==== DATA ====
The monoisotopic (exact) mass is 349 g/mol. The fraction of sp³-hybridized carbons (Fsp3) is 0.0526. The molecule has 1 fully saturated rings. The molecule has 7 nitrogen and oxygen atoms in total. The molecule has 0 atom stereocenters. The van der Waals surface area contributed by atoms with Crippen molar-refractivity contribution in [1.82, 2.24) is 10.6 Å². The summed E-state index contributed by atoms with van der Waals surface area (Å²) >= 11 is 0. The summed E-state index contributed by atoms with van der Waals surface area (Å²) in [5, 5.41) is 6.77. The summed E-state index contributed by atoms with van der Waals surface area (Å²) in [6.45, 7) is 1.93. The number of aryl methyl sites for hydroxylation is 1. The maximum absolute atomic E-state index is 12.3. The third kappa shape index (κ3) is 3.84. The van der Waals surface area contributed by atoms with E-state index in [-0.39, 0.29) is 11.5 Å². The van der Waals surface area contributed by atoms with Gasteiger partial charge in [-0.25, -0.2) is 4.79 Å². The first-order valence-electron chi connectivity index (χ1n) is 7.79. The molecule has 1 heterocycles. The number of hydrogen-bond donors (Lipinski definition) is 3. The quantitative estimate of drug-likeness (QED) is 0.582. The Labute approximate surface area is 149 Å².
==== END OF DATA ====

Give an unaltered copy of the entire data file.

The monoisotopic (exact) mass is 349 g/mol. The fraction of sp³-hybridized carbons (Fsp3) is 0.0526. The molecule has 1 fully saturated rings. The molecule has 7 nitrogen and oxygen atoms in total. The molecule has 0 atom stereocenters. The van der Waals surface area contributed by atoms with Crippen molar-refractivity contribution in [1.82, 2.24) is 10.6 Å². The summed E-state index contributed by atoms with van der Waals surface area (Å²) >= 11 is 0. The summed E-state index contributed by atoms with van der Waals surface area (Å²) in [5, 5.41) is 6.77. The summed E-state index contributed by atoms with van der Waals surface area (Å²) in [6.45, 7) is 1.93. The number of aryl methyl sites for hydroxylation is 1. The maximum absolute atomic E-state index is 12.3. The third kappa shape index (κ3) is 3.84. The van der Waals surface area contributed by atoms with E-state index in [-0.39, 0.29) is 11.5 Å². The van der Waals surface area contributed by atoms with Gasteiger partial charge in [-0.25, -0.2) is 4.79 Å². The first-order valence-electron chi connectivity index (χ1n) is 7.79. The molecule has 1 heterocycles. The number of hydrogen-bond donors (Lipinski definition) is 3. The quantitative estimate of drug-likeness (QED) is 0.582. The Labute approximate surface area is 149 Å².